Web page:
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Macro Asia: a photography by Aaron Beck

Macro Asia: a photographic exhibition by Aaron Beck
Opens at Wellington Arts Centre Gallery on 30 June

Wellington's new arts centre will formally open in late July, but things are already abuzz in the Abel Smith Street location. Local photographer Aaron Beck will install a new exhibition, Macro Asia, in the arts centre gallery in late June. The show, which will be on view from June 30 to July 16, includes twenty of the artist's exquisite images.

"They are all what I call alternate scenes and portraits," said Beck, who shot the pictures while travelling in Southeast Asia and China in 2004. Beck's photographs have been printed to 12 x 18 inch size and block mounted on solid panels. "These are intimate studies of insects, people, and places in Asia, and are my attempt to capture something special about their character and personality."

One of Beck's latest projects was shooting all the macro-photography motion picture work for the new Shihad music video, "All the Young Fascists," currently airing in New Zealand and Australia.

"I also produced animated effects for that using a scanning electron microscope from Victoria University, and worked closely with the main producer, Mark Albiston and Sticky Pictures," he said. The result is a most unusual video in a sea of more mundane and banal music video offerings.
It was a visit to the Sticky Pictures office, now located on the top floor of the Wellington Arts Centre, that solidified the idea for Beck's first solo gallery exhibition.

"I got my first camera in early 2004, and have been building up a body of work and experimenting in extreme close-up photography ever since," said Beck. "When I saw the new arts centre and gallery space, I thought it would be an ideal setting for this collection of my recent work."

Beck, already an established illustrator and graphic artist, sees unlimited potential in his new craft. To establish the right technique, the artist modifies his photographic hardware, adapts lenses, and engineers new lighting effects.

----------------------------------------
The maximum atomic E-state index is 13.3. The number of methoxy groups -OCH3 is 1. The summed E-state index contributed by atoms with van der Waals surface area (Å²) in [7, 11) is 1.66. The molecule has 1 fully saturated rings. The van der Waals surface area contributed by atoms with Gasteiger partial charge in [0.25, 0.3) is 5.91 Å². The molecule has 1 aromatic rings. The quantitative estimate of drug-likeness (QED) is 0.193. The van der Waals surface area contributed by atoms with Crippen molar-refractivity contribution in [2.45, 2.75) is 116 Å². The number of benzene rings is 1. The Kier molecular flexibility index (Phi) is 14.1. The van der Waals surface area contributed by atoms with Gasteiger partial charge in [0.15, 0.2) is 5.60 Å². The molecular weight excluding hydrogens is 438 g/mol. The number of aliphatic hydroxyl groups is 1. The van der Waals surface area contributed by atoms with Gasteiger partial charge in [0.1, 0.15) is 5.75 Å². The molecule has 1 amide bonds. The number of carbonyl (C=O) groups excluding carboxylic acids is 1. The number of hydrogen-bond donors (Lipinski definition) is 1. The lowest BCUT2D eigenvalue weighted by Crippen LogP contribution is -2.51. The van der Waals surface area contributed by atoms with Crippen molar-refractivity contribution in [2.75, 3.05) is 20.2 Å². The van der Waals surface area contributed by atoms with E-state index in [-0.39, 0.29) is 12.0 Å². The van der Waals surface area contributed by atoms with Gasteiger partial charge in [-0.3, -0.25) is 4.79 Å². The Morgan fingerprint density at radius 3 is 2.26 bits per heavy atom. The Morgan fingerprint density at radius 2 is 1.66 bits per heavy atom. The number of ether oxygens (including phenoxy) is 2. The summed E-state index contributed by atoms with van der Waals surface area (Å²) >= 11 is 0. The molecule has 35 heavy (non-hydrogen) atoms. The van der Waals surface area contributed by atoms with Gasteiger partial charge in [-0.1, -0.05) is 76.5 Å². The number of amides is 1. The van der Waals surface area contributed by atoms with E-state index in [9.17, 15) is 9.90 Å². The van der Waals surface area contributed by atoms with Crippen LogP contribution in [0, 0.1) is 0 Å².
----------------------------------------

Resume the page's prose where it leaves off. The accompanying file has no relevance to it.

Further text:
"He's what you might call super-creative," said Wellington City Council community arts co-ordinator Eric Holowacz, "always in search of new approaches, interesting subjects, and innovative ways to express the world. Aaron represents the next generation of Wellington artists who will shape and advance New Zealand culture."

One of the primary objectives of the new arts centre is to support young and emerging artists in Wellington. The facility's 28 studios are already populated by creative people and contemporary artists, and many of the workshops and meeting rooms have been booked out by creative organisations.

Besides being young, creative, and ambitious, Beck is also a humanitarian at heart. Proceeds from the gallery sales will go to support disaster relief and charities working in Southeast Asia.

"I left Thailand four days before the tsunami, and it would mean a lot to me to give something back to all of those inspiring people and places," said Beck, "especially after such a massive tragedy."

Other local businesses who have supported Beck, his exhibition, and relief mission are Wellington Photographic Supplies, The Package, Printlink, Imagelab, Big Image Print, RadioActive, and Wellington City Council.
The public is invited to the exhibition opening of MacroAsia by Aaron Beck on 30 June from 6 to 8pm. The reception will be hosted by local hip-hop visionary and musician Imon Star. The exhibition will be on view at the new Wellington Arts Centre through 16 July.

The first stage of the new Wellington Arts Centre was opened this past April at 61 Abel Smith Street. The entire facility, comprising two former Board of Education buildings in the Te Aro neighbourhood, will be fully completed in late July. The arts centre will comprise a gallery, 28 artist studios, rehearsal and music rooms, darkroom, project room, and offices for some of New Zealand's leading arts organisations and cultural producers. Contact the arts centre office on 04-385-1929 or arts@wcc.govt.nz.

ENDS

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